A Great Example of the Value of a Growth Mindset in Hitting Your GMAT Score Goal

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As many in the GMAT community are aware, recently, TTP user Dalal scored 780 on the GMAT. While her achieving that score is remarkable, scoring 780 on the GMAT is, of course, not unheard of. So, what's interesting is that her first score on the GMAT was 250 - yes, 250 - and her second GMAT score was 350. That type of score increase, 530 points, does not happen with regularity at all. In fact, it may be one of a kind. So, I've been thinking about what it took for her to go all the way from 250 to 780.

Can you imagine scoring 250 and then 350 on the GMAT and hearing about score ceilings and the fact that most people do not achieve score increases greater than 200 points and yet continuing on until 780?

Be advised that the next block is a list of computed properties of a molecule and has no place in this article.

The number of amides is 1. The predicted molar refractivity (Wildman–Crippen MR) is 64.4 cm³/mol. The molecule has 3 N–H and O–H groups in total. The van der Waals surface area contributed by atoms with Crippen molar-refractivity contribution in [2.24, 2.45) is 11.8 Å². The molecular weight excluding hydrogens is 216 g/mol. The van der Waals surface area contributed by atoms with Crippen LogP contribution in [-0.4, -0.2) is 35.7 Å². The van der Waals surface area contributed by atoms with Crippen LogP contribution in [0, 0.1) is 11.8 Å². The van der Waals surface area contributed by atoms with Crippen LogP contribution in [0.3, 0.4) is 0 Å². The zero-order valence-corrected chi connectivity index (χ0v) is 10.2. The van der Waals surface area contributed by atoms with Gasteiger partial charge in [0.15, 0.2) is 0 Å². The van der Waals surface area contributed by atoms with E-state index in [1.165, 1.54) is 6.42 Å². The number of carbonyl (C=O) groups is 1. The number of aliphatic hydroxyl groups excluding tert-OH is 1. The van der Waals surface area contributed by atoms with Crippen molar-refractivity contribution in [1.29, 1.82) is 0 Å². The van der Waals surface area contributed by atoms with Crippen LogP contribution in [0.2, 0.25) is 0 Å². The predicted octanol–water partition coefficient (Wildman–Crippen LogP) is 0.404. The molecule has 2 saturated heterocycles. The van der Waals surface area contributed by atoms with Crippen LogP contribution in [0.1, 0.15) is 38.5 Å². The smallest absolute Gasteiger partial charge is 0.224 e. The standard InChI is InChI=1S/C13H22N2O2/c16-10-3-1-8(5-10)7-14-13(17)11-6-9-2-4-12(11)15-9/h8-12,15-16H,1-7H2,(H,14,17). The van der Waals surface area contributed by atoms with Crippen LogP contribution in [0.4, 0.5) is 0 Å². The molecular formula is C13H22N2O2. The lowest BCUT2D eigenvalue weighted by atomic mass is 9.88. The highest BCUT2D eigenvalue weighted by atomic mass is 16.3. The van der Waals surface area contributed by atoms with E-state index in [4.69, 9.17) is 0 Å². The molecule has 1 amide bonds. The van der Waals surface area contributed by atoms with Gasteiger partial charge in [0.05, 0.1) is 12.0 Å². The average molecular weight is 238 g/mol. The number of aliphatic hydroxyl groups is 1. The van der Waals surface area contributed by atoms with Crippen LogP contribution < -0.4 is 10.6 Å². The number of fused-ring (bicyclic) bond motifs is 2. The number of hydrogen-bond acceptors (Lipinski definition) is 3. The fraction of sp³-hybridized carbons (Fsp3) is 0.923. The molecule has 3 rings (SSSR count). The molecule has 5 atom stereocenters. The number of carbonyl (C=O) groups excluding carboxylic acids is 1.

What kept her from stopping at 350? or 500? or in the 600s? She prepared for years, and she could easily have stopped at any time. I mean, we all hear from people "stuck" at, say, 660, who wonder whether they've hit their "peak scores."

There's only one possible answer. She had a super solid growth mindset. It just didn't occur to her, or at least not for long, that she may not be able to just keep increasing her score until she hit her goal. In her opinion, as she has said elsewhere, "All anyone ever needs to succeed on the GMAT (or any test) is determination, discipline, consistency and the right resources and tools."

It's so cool what effect a growth mindset can have.
Marty Murray
Chief Curriculum and Content Architect
[email protected]

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